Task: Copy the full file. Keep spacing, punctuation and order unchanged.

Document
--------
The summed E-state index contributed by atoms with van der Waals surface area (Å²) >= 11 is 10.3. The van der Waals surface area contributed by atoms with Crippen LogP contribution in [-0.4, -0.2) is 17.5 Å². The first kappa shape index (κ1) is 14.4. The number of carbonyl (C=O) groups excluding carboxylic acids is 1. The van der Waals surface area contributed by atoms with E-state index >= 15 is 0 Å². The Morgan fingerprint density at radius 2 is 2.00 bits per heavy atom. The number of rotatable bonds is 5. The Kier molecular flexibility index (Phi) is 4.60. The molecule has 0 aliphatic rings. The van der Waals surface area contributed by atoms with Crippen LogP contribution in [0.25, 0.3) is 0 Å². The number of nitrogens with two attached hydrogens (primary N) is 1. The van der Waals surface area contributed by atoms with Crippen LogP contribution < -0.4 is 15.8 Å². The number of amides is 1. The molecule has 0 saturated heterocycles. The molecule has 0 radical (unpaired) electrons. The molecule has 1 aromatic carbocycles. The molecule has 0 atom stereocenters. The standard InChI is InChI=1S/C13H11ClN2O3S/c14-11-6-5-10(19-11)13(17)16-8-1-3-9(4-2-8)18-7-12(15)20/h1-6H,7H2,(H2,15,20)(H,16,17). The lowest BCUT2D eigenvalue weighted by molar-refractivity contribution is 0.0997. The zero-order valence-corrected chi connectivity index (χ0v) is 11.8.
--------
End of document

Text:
The summed E-state index contributed by atoms with van der Waals surface area (Å²) >= 11 is 10.3. The van der Waals surface area contributed by atoms with Crippen LogP contribution in [-0.4, -0.2) is 17.5 Å². The first kappa shape index (κ1) is 14.4. The number of carbonyl (C=O) groups excluding carboxylic acids is 1. The van der Waals surface area contributed by atoms with E-state index >= 15 is 0 Å². The Morgan fingerprint density at radius 2 is 2.00 bits per heavy atom. The number of rotatable bonds is 5. The Kier molecular flexibility index (Phi) is 4.60. The molecule has 0 aliphatic rings. The van der Waals surface area contributed by atoms with Crippen LogP contribution in [0.25, 0.3) is 0 Å². The number of nitrogens with two attached hydrogens (primary N) is 1. The van der Waals surface area contributed by atoms with Crippen LogP contribution < -0.4 is 15.8 Å². The number of amides is 1. The molecule has 0 saturated heterocycles. The molecule has 0 radical (unpaired) electrons. The molecule has 1 aromatic carbocycles. The molecule has 0 atom stereocenters. The standard InChI is InChI=1S/C13H11ClN2O3S/c14-11-6-5-10(19-11)13(17)16-8-1-3-9(4-2-8)18-7-12(15)20/h1-6H,7H2,(H2,15,20)(H,16,17). The lowest BCUT2D eigenvalue weighted by molar-refractivity contribution is 0.0997. The zero-order valence-corrected chi connectivity index (χ0v) is 11.8.